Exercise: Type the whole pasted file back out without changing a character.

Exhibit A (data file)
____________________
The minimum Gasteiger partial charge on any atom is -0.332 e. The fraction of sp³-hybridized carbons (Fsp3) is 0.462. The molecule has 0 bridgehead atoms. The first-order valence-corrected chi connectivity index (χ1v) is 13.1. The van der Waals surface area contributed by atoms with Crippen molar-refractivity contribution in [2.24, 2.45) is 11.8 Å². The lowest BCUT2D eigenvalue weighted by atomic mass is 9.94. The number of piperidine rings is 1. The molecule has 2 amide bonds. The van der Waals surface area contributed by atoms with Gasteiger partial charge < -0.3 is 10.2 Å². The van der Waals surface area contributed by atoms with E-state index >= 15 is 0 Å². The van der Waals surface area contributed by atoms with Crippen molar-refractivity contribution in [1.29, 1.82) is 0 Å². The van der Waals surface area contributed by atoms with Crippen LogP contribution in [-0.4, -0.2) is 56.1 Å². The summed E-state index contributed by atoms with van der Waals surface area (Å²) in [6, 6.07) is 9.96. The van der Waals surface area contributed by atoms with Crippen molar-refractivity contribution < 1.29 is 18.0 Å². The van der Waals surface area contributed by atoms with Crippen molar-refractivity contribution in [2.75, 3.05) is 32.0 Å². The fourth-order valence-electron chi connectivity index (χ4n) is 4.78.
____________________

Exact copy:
The minimum Gasteiger partial charge on any atom is -0.332 e. The fraction of sp³-hybridized carbons (Fsp3) is 0.462. The molecule has 0 bridgehead atoms. The first-order valence-corrected chi connectivity index (χ1v) is 13.1. The van der Waals surface area contributed by atoms with Crippen molar-refractivity contribution in [2.24, 2.45) is 11.8 Å². The lowest BCUT2D eigenvalue weighted by atomic mass is 9.94. The number of piperidine rings is 1. The molecule has 2 amide bonds. The van der Waals surface area contributed by atoms with Gasteiger partial charge < -0.3 is 10.2 Å². The van der Waals surface area contributed by atoms with E-state index >= 15 is 0 Å². The van der Waals surface area contributed by atoms with Crippen molar-refractivity contribution in [1.29, 1.82) is 0 Å². The van der Waals surface area contributed by atoms with Crippen LogP contribution in [-0.4, -0.2) is 56.1 Å². The summed E-state index contributed by atoms with van der Waals surface area (Å²) in [6, 6.07) is 9.96. The van der Waals surface area contributed by atoms with Crippen molar-refractivity contribution < 1.29 is 18.0 Å². The van der Waals surface area contributed by atoms with Crippen molar-refractivity contribution in [2.75, 3.05) is 32.0 Å². The fourth-order valence-electron chi connectivity index (χ4n) is 4.78.